elogind is the systemd project's logind, extracted to a standalone package. It's designed for users who prefer a non-systemd init system, but still want to use popular software such as KDE/Wayland or GNOME that otherwise hard-depends on systemd.
The following kernel options are recommended:
General setup ---> [*] Control Group support ---> File systems ---> [*] Inotify support for userspace
In the unlikely (and not recommended) event that standard kernel features are enabled for manual configuration, elogind also requires
timerfd() support. Most users can ignore this.
USE flags for sys-auth/elogind The systemd project's logind, extracted to a standalone package
||Add support for Access Control Lists|
||Enable support for Linux audit subsystem using sys-process/audit|
||Use hybrid cgroup hierarchy (OpenRC's default) instead of unified.|
||Enable extra debug codepaths, like asserts and extra output. If you want to get meaningful backtraces see https://wiki.gentoo.org/wiki/Project:Quality_Assurance/Backtraces|
||Add extra documentation (API, Javadoc, etc). It is recommended to enable per package instead of globally|
||Add support for PAM (Pluggable Authentication Modules)DANGEROUS to arbitrarily flip|
||Enable PolicyKit (polkit) authentication support|
||!!internal use only!! Security Enhanced Linux support, this must be set by the selinux profile or breakage will occur|
||Enable dependencies and/or preparations necessary to run tests (usually controlled by FEATURES=test but can be toggled independently)|
There is a global
elogind USE flag for enabling elogind support in other packages.
It's also recommended to disable support for other session trackers (systemd) to avoid conflicts:
Using elogind and systemd at the same time is untested and not advised!
After updating the USE flags update the system so the changes take effect:
emerge --ask --changed-use --deep @world
elogind should be configured to start at boot time:
rc-update add elogind boot
When D-Bus is installed with the
USE="elogind" flag, starting elogind on boot triggers the dbus system daemon to load automatically.
Alternatively, elogind can be launched on-demand by the first program that requests it (like a compatible display manager), through the system dbus service.
If there are problems getting poweroff/reboot/suspend etc. working from desktop environment, putting elogind into boot runlevel will make sure the elogind-daemon is started properly before any user is logged in, and so should fix the problem.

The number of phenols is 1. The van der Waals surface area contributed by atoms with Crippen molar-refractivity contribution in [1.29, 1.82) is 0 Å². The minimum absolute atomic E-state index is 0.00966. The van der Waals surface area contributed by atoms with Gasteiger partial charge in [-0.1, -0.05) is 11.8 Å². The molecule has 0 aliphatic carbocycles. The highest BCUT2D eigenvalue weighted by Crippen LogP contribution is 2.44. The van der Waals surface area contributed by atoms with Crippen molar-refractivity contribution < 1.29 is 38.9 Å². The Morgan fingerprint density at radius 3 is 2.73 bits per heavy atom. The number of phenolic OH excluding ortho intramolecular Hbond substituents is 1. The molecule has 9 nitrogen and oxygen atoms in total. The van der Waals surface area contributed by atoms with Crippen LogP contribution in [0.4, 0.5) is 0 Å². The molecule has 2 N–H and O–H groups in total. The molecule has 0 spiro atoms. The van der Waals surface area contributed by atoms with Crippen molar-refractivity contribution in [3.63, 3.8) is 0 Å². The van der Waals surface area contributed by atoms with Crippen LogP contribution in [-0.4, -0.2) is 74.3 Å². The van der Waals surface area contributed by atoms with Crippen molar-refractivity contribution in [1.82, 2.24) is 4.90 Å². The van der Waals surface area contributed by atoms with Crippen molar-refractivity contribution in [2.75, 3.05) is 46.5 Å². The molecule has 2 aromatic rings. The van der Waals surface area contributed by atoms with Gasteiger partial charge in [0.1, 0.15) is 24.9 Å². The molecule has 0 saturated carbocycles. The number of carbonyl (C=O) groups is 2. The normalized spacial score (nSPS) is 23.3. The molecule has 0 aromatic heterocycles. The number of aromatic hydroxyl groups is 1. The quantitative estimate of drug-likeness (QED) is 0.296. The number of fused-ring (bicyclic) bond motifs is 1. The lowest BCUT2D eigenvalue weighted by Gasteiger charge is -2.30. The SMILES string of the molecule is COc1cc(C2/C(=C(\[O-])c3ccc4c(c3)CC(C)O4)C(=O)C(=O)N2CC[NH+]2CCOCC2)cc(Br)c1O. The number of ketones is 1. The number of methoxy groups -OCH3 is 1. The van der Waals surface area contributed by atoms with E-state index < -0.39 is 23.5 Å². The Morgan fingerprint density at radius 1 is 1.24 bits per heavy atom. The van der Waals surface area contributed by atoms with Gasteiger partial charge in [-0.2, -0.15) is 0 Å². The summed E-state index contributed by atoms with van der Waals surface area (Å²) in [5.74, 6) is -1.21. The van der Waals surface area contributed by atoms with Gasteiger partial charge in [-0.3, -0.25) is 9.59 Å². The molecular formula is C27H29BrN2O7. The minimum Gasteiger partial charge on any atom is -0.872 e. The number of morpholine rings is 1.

Additionally, if built with
USE="pam", elogind will be activated when the first user logs into the system.
In order to trigger elogind to activate a session on first on a VT console terminal, sys-apps/shadow has to be built with the PAM USE flag also, since it provides /bin/login. This concept also applies to any other graphical login managers or alternative terminal login programs used. In that case, they should be built with PAM too.
startx D-Bus integration
To have an elogind session created when using startx to start the X server (instead of a display manager), add the following to the user's ~/.xinitrc file:
exec dbus-launch --exit-with-session <WINDOW_MANAGER>
WINDOW_MANAGER in the above example needs to be replaced by a window manager or a single application.
This exec command launches dbus-daemon --system, which launches your WM. No further commands will be executed if placed after this "exec" line
Suspend/Hibernate Resume/Thaw hook scripts
With elogind the situation is much handier. Any suspend/resume and hibernate/thaw hook scripts need to be in the directory /lib64/elogind/system-sleep/ and use the variables $1 (
post) and $2 (
hybrid-sleep). For example, in the case of elogind a hook script could have the following format:
#!/bin/bash case $1/$2 in pre/*) # Put here any commands expected to be run when suspending or hibernating. ;; post/*) # Put here any commands expected to be run when resuming from suspension or thawing from hibernation. ;; esac
Do not forget to make the hook scripts executable. (chmod +x)
The command loginctl may be used to control and introspect the login manager. For example, to shut down or reboot the system:
For example, to suspend, hibernate or hybrid-suspend the system:
Confirmation of full functionality
Running loginctl itself will indicate ALL sessions/seats/users/tty's for which elogind has been fully activated. For example:
SESSION UID USER SEAT TTY 1 0 root seat0 tty1 2 1000 larry seat0 tty2 2 sessions listed.
Checking for the presence of XDG environment variables should produce similar results, even before a GUI is loaded. For example:
env | grep "XDG"
XDG_CONFIG_DIRS=/etc/xdg:/etc/xdg XDG_SEAT=seat0 XDG_SESSION_TYPE=tty XDG_SESSION_CLASS=user XDG_VTNR=2 XDG_SESSION_ID=2 XDG_RUNTIME_DIR=/run/user/1000 XDG_DATA_DIRS=/usr/local/share:/usr/share:/usr/share
Conflict when using hidepid in proc
When procfs is mounted with
gid=wheel, there will be conflicts with elogind. In order to change this, the gid needs to be changed to
See also this forum post https://forums.gentoo.org/viewtopic-t-1099870.html
If using USE=pam, make sure there are no conflicting pending changes waiting to be written to /etc (run etc-update or dispatch-conf to merge any /etc/pam.d conflicts.)
Confirm these changes took place in these two /etc/pam.d files:
grep -r "elogind" /etc/pam.d/
/etc/pam.d/elogind-user: session optional pam_elogind.so /etc/pam.d/system-login: -session optional pam_elogind.so
- bug #599470 - sys-auth/elogind integration into Gentoo tracker bug.
- News item - Desktop profile switching USE default to elogind